5 - Debriefing phase

Following the immersion into a hyper-awareness of time you can’t help but drift in an and out of your current surroundings, sometimes even stopping mid-sentence to muse on things and activities that before might have seen menial or boring or anything else but note-worthy.

The mental care facilitators encourage you to try a wide variety of focus-inducing effects, but you shrug off their constant attempts to force chemicals down your neck because you know this state of yours, like many other things in this world, will soon pass.

And much like waking up after a dream, one day things go back to being their own dull selves, no longer revelatory or extraordinary, but simply there. You have another Test Phase coming up, you should get ready for whatever will be thrown at you or will be thrown into. A parcel is delivered to 8-B hall, under your specific number, 36-8-B.

Inside the brown yellow-ish envelope is a simple card, specifying the time and place, nothing more, nothing less. Unusual. Information here is usually relayed in a direct manner although the timing might sometimes be off.

The room specified is in Wing Epsilon. You know this because it was the Wing you were in when the details of the Program were presented to you on your first visit. You encounter no troubles getting there, no hidden traps or riddles to solve or maze-like corridors, no, you are on your way and there effortlessly.

Still expecting something to happen, you can’t help but stare at everything going outside of the hall, from the passers by to the flickering neon lighting to the other candidates, forlorn and worn out, some nearing the very precipice of their ambitions only to fall ingloriously into obscurity.

But enough of that, others seem to be eager to be there, waiting almost cheerfully. There’s 14-7-C, he used to be an actor before the mad dash towards Pluto that started the greatest space-age project of mankind to date. He looks alright, he’s probably not as much muttering to himself as he is getting into a character suited for whatever he expects might come next.

Just above the entrance to the room, the speaker comes to life and speaks through the droning voice of a bored office-lady: “Debriefing for Nautilius A in room 47, Wing Epsilon to commence in 3 minutes. Debriefing for Nautilius A in room 47, Wing Epsilon to commence in 3 minutes. Thank you.” The loudspeaker cuts off just as abruptly as it turned on.

There is a general murmur and restlessness about the corridor now, candidates are wondering just what hidden meaning Nautilius holds. ”Wasn’t that in a story somewhere? A ship or a submarine?” asks one inquisitively “No! It’s a species of sea snails,” says another convincingly.

It could be all of these things together or it could be nothing all, you muse. Perhaps it’s a name like any other or perhaps you will be thrown into the depths of the ocean in a pressure suit on some absurd worst-case scenario mission. You do feel a slight chill, thinking about all of this, but somehow you retain your cool.

An acquaintance of yours, 13-5-B, drops by to see how you are holding up. She looks somewhat worried and sympathetic at the same time.

“Hey, 36, how are things?”

You notice her staring at your new arm, almost feeling her pity touching the metal layer. You would like to give any number of impressive responses but just as you open your mouth, so does the room door open wide right on cue.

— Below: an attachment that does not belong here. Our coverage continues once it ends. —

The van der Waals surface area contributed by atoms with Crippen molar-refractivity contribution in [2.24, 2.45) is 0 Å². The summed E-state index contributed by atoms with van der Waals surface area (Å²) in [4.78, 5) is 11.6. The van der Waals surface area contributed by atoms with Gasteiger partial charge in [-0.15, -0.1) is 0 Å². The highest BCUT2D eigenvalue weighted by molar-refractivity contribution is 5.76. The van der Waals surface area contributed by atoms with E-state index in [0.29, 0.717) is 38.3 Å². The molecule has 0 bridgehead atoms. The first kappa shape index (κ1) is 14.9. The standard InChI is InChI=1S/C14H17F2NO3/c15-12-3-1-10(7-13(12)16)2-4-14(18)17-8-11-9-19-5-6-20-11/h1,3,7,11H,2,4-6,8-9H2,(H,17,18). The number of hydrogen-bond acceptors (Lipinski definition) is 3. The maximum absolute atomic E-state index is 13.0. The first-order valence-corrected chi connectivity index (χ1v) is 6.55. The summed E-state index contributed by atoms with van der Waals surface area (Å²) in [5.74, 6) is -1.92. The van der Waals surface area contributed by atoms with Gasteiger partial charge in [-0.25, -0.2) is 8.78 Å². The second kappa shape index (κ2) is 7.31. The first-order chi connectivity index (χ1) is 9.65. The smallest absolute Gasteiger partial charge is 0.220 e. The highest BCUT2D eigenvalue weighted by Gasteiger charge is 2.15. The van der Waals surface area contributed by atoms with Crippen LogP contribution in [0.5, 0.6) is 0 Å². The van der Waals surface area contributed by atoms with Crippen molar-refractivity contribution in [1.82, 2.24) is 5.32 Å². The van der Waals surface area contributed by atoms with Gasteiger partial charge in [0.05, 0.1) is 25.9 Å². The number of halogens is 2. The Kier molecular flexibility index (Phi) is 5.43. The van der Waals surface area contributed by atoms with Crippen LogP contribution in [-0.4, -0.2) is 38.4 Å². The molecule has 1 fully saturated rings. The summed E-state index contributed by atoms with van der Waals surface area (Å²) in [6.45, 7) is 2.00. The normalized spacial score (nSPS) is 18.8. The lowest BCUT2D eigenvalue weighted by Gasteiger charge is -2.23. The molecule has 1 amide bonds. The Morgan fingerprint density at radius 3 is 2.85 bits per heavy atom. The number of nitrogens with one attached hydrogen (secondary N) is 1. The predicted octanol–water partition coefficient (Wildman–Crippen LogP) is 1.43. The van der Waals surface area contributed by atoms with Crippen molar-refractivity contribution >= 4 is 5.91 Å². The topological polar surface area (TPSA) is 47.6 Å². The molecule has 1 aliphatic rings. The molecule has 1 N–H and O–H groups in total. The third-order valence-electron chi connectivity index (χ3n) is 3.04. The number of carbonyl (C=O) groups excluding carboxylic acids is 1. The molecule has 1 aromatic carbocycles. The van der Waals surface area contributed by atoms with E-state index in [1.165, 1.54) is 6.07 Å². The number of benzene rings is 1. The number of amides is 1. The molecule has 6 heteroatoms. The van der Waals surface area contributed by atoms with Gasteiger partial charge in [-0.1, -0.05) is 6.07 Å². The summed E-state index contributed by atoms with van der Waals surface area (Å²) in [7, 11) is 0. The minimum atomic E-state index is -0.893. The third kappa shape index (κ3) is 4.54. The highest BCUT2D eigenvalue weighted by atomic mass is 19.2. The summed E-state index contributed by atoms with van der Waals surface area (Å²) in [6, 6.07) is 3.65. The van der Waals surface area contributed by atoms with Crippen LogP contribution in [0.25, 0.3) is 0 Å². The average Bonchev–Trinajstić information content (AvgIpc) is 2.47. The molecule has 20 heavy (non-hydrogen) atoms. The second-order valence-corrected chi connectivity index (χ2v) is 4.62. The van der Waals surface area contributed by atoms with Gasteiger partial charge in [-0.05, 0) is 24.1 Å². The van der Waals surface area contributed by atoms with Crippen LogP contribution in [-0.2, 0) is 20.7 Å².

“I’ve been through worse”, you mutter just before entering the room with the rest of the candidates scheduled for the debriefing.

13-5-B smiles and nods although somewhat forlorn. You give her a second fleeting look, just before awkwardly waving while being pushed inside by other candidates rushing in through the door.

The room looks like any conference auditorium, 6 rows in 3 sections forming a half-circle, all seats facing a stage at ground level. The walls, curiously enough, are adorned with framed space-themed posters, each showing off an idealised version of missions past. One in particular, shows a square-jawed man in a retro-spacesuit looking intensely and pointing one thick kevlar-woven finger to somewhere above and behind the viewer and the caption reads: “We are reaching the stars, one celestial wonder at a time!”.

What the mission the poster is showing, is nothing more than a routine supply drop to the Mars I Observation Unit-1 on Phobos, the red planet’s satellite: an asteroid captured, slowly nearing towards the Roche Limit only to be torn apart in a flimsy ring of space dust, but the poster showed it as being a formidable stepping stone in mankind’s ever-increasing steps into outer space.

“Welcome to the debriefing concerning the Nautilius test, dearest candidates, I am sure this will be very informative for all of you.”

The disembodied voice seems to be coming from everywhere at once, until someone shouts and points at the desk in the middle of the auditorium, from under which a figure was slowly dragging itself out. A mess of black hair reveals nothing save for a pair of glasses perched among strands of hair. Much like a ghost, the figure then straightens out and puts the tangle tuft of mess in a slight bun that might burst at any moment. The face revealed is remarkably attractive, with striking jet-black eyebrows.

“My name is Dr. Sybil, thank you for arriving on relatively short notice.” She coughs lightly and changes the pitch and volume of her voice to a more powerful effect.

“You are all aware that, even though this Program is based on your abilities, wit and resourcefulness for each Candidate separately, teamwork is unavoidable and so for the good of your development here you will be assigned into teams. You will be working together and maybe entrust your lives to one another.”